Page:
October 16, 2013; Forbes
Pierre Omidyar, eBay’s founder, told PressThink blogger Jay Rosen that although he was offered the opportunity to buy the Washington Post, he passed on that opportunity in favor of investing the same amount ($250 million) in a large mass-media news startup that is to be both bold and very different in its structure. He has also chosen some partners for the project in Glenn Greenwald, who has been covering the NSA story for the Guardian, as well as journalist Jeremy Scahill and documentary filmmaker Laura Poitras. Greenwald is quoted as saying “I was presented with a once-in-a-career dream journalistic opportunity that no journalist could possibly decline.”
As we understand it so far, the opportunity entails building a news organization that pulls together, publishes, and supports excellent independent journalists with their own unique “voices,” followings and beats, with part of that support being a rigorous core of editors. The caveat is that the design is still very much forming.
Although apparently the endeavor will not be nonprofit, Rosen, who was consulted by Omidyar, says that all proceeds from the new company will be reinvested in the journalism, which sounds like nonprofit distribution to us. (This is not, of course, Omidyar’s first approach at journalism. He also founded Hawaii’s Honolulu Civil Beat.) Omidyar’s interest in journalism is underwritten by his belief that it is core to a healthy democracy.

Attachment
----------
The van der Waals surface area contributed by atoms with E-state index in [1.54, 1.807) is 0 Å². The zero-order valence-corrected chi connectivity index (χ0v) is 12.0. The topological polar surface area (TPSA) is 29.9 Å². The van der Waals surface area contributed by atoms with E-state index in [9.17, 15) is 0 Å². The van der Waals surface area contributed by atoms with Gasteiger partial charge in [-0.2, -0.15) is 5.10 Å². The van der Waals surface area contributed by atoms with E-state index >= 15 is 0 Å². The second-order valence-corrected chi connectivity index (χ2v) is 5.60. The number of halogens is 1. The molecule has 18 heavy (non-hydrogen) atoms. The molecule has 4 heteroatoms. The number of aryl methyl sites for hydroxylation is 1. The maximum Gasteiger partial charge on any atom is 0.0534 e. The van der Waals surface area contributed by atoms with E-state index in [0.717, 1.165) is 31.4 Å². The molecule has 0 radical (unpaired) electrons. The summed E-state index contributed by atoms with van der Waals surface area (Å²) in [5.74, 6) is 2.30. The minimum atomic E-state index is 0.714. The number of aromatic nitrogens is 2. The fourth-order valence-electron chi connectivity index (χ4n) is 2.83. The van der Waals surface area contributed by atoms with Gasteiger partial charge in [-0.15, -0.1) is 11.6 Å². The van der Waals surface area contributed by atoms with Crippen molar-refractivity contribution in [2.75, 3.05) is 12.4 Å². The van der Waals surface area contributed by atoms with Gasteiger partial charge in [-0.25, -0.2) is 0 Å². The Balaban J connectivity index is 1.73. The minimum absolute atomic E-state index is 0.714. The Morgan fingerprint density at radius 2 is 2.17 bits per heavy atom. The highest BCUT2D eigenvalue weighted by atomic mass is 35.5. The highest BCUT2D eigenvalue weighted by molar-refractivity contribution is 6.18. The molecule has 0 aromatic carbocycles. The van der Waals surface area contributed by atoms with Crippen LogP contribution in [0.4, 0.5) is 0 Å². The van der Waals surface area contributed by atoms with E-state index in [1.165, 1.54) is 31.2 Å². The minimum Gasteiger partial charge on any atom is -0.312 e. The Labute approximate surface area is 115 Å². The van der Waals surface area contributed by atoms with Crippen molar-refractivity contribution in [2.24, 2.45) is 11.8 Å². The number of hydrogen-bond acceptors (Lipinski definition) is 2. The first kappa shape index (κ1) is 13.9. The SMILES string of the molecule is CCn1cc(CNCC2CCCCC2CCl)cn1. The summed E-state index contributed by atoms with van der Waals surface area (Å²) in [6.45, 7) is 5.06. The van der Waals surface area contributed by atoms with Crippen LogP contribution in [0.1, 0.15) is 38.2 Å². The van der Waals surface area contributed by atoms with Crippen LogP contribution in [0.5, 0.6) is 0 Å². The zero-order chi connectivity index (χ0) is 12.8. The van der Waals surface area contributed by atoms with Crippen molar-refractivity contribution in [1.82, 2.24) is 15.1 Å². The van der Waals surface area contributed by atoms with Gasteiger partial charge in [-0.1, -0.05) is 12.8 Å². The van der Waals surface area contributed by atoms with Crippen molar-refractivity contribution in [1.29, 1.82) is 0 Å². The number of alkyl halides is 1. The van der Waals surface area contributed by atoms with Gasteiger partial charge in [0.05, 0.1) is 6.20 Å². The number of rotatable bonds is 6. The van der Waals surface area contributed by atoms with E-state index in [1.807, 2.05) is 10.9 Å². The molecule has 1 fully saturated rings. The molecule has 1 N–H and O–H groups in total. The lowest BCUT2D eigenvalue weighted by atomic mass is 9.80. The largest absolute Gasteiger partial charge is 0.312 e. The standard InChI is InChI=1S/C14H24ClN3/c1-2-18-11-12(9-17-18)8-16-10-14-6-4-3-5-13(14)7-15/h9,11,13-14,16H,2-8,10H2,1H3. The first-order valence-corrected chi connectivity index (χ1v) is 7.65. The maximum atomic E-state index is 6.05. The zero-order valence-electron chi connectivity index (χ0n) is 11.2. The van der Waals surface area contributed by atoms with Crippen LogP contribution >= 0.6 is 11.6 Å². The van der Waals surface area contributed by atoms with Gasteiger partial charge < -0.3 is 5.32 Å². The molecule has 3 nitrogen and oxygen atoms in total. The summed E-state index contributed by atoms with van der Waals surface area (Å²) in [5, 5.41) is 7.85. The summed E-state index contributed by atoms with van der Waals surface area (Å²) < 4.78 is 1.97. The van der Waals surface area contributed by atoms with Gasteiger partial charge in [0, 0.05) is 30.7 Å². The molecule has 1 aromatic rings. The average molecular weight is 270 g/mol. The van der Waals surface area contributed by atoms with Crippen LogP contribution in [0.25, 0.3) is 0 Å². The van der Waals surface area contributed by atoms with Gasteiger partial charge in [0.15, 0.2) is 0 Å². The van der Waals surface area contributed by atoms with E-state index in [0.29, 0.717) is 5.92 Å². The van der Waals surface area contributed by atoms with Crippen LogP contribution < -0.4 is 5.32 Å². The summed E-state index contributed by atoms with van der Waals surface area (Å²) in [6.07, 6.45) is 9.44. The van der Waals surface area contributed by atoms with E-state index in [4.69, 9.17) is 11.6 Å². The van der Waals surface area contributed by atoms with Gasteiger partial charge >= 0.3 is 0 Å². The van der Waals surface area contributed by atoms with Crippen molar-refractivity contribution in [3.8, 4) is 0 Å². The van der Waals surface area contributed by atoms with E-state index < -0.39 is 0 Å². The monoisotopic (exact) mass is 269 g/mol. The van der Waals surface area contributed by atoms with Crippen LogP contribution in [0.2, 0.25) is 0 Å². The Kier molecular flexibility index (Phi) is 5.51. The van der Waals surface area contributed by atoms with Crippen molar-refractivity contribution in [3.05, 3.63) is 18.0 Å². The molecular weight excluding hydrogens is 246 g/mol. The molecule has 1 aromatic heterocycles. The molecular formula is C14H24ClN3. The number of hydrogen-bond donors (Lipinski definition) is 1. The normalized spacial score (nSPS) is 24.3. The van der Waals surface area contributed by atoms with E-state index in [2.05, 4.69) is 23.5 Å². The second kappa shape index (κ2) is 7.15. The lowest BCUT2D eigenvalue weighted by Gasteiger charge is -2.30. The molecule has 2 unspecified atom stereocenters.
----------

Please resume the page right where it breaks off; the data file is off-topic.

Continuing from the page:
Here is an excerpt from a statement by Omidyar:
“I explored purchasing the Washington Post over the summer. [Through that] I developed an interest in supporting independent journalists in a way that leverages their work to the greatest extent possible, all in support of the public interest. And, I want to find ways to convert mainstream readers into engaged citizens. I think there’s more that can be done in this space, and I’m eager to explore the possibilities.
Right now, I’m in the very early stages of creating a new mass media organization. I don’t yet know how or when it will be rolled out, or what it will look like.
What I can tell you is that the endeavor will be independent of my other organizations, and that it will cover general interest news, with a core mission around supporting and empowering independent journalists across many sectors and beats. The team will build a media platform that elevates and supports these journalists and allows them to pursue the truth in their fields. This doesn’t just mean investigative reporting, but all news.”
And some of Rosen’s observations:
“By ‘support’ Omidyar means many things. The first and most important is really good editors. (Omidyar used the phrase ‘high standards of editing’ several times during our talk.) Also included: strong back-end technology. Powerful publishing tools. Research assistance. And of course a strong legal team because the kind of journalism [the unnamed entity that Rosen calls] NewCo intends to practice is the kind that is capable of challenging some of the most powerful people in the world. Omidyar said NewCo will look for ‘independent journalists with expertise, and a voice and a following.’ He suggested that putting together a team of such people means understanding how each of them does his or her work, and supporting that, rather than forcing everyone into the same structure.”
NPQ is impressed as all get-out. A design that joins excellent editors with well-supported reporters with beats and followings and “voice” is exactly where we believe the field needs to go, but to date, startups have been relatively small. This effort, with its healthy capital and talented core, will be one to watch!—Ruth McCambridge